Each and every Disney Princess is unique in her own way. We all know Belle for being the book-smart Princess, Cinderella who chased down her dreams and held on to faith, Ariel the mermaid, Jasmine the adventurous Arab, Pocahontas the Native American denied her happily ever after, the list goes on. Whether or not Rapunzel holds this unique quality is what will decide whether Tangled passes this standard. Rapunzel represents a first for Disney on many fronts. She is Disney’s most proactive and most talented Princess. Indeed, the first song of the movie is When Will My Life Begin and it shows just how many talents she possesses. She reads, paints, plays guitar, she sings daily which unknowingly grants Mother Gothel eternal youth. This is a play on the purity Rapunzel represents. Having been secluded her entire life like Aurora, she is naïve of the outside world and she quickly learns that Mother Gothel was not lying about the world she wanted so much to venture into.
Rapunzel has similarities to Aurora in that she was secluded and unaware of her heritage. She learns of her heritage through the floating lights, finds love in the wanted thief which makes her the first Disney princess to fall in love with such a character. In fact, Rapunzel, in a way fell in love with the very danger Mother Gothel warned against. Disney definitely passed this standard.
The relationship between Rapunzel and Flynn is perhaps one of the most developed relationships Disney has to offer and worthy of the Renaissance era. Snow White fell in love at first sight, so did Cinderella (not to mention that marriage was also out of convenience), Aurora fell in love in a dream and Ariel fell in love with Eric because he is a human. It was not till the nineties when the relationship started being built with Jasmine slowly growing to love Aladdin (though it took a lie to do it), Belle found love for a monster, John Smith fell in love with Pocahontas at first sight though he had to grow on her, and Tiana and Nevine were built up and realized over time.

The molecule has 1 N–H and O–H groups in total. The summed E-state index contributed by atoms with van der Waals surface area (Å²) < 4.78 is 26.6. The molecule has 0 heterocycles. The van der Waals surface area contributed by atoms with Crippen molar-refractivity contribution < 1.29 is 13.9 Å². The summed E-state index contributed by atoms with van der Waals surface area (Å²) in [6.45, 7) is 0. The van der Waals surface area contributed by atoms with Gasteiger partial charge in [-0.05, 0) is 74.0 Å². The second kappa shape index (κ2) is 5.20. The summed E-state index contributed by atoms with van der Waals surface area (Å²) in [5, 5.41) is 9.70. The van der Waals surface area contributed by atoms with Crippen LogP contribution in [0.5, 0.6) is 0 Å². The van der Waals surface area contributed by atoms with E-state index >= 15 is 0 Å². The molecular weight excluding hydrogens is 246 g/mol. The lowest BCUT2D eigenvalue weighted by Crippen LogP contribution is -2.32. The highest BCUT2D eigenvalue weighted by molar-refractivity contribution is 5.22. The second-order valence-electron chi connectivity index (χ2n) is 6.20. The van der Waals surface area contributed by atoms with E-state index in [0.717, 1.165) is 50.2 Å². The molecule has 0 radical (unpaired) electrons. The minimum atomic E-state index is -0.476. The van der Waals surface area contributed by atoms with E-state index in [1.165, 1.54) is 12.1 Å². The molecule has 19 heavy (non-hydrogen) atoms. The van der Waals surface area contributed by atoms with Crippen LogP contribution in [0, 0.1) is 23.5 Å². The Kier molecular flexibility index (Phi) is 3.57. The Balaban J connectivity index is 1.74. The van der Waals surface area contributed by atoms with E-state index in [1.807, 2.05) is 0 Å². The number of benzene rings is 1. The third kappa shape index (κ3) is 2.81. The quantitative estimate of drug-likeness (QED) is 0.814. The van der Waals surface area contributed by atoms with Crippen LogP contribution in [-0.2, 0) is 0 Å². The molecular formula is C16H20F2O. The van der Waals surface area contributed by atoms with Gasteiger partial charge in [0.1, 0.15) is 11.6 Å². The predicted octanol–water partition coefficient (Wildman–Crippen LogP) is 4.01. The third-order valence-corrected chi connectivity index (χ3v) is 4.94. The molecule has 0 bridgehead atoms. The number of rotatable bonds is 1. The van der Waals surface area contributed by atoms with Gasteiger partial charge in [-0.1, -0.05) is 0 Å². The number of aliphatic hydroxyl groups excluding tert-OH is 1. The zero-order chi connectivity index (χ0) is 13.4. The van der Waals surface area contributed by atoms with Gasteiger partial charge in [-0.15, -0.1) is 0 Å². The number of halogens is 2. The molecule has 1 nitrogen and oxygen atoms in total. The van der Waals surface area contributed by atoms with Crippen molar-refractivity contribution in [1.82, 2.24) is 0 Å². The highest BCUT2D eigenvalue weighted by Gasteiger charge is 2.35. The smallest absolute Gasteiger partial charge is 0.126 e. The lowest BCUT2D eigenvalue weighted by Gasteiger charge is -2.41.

Tangled makes it a point to build this relationship up too. It starts out with both being, if anything annoyed with the other. Flynn would give anything to just take the satchel Rapunzel hid from him back and go on his way and Rapunzel just wants to see the lights and be back in her tower before Gothel gets home. By the middle of the movie, Rapunzel starts feeling that perhaps Flynn is in love with her and despite Mother Gothel’s ire, she falls for him too. Because their relationship just started blooming, Mother Gothel tries destroying the base of it and challenges Rapunzel to give him the satchel and see what happens.
“Go ahead and give him this! This is why he’s here. Don’t let him deceive you. Give it to him, watch, you’ll see. Trust me my dear, that’s how fast he’ll leave you. I won’t say I told you so!”